Intel 'phase-change memory' announced

Image shows phase-change memory built atop conventional CMOS microchip. Memory cells can be controlled using rows and columns of wires that lead through chip. (Credit: Intel)Intel and Numonyx announced that they've built a new type of ‘phase-change memory’ chip they hope’ll help fulfill technology's promise for small size and large capacity. Its 64-megabit capacity isn't […]

Image shows phase-change memory built atop conventional CMOS microchip. Memory cells can be controlled using rows and columns of wires that lead through chip. (Credit: Intel)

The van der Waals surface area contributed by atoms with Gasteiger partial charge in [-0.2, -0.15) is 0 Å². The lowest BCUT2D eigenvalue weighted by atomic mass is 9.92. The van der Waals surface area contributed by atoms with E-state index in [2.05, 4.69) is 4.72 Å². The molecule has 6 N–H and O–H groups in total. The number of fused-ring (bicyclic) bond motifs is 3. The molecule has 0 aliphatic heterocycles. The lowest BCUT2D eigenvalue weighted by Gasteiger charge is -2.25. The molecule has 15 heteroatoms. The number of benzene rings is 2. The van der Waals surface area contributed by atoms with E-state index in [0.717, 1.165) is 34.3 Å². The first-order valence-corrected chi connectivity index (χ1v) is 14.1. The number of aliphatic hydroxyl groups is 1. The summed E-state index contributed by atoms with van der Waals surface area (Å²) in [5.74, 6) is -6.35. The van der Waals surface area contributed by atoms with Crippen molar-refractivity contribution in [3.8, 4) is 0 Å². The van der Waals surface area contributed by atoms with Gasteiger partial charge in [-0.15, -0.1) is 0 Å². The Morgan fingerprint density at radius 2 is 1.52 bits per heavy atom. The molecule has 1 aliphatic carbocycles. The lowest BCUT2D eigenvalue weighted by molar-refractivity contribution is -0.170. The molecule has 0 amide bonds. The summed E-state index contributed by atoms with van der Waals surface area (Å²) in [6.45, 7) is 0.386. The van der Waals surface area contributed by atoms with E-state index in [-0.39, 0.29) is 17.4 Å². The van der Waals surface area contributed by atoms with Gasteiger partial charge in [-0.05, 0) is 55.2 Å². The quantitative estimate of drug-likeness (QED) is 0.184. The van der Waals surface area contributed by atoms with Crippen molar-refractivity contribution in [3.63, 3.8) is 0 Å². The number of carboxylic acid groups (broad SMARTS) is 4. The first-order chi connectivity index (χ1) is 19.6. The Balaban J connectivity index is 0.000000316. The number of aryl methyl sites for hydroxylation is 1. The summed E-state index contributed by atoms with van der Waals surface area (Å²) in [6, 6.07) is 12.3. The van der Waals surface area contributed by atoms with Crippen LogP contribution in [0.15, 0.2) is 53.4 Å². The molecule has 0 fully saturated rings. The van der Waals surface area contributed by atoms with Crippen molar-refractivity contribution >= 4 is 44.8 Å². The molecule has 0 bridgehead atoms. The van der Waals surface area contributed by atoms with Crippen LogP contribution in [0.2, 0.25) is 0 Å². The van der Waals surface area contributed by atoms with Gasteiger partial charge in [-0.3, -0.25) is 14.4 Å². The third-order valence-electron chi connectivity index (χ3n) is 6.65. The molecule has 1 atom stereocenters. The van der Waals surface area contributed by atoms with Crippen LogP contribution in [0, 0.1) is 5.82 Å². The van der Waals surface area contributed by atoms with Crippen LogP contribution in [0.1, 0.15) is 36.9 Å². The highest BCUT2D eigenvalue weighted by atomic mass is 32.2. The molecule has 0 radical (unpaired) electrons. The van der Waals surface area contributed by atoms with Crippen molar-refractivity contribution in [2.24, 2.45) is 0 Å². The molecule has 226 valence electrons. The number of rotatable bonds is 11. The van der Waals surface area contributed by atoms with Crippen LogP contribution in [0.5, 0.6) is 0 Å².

Intel and Numonyx announced that they've built a new type of ‘phase-change memory’ chip they hope’ll help fulfill technology's promise for small size and large capacity. Its 64-megabit capacity isn't momentous on its own--Numonyx announced a 128Mb device in 2006 and Samsung said in Sep it's producing a 512Mb chip. But what’s significant are two major advances in making the decades-old idea practical. In short, it could combine conventional computer memory's high speed with flash memory's low cost, low power demands, and high capacity. Having lots of fast memory on hand could simplify computer hardware and software that today must reckon with a hierarchy of storage technologies that trade off performance for capacity.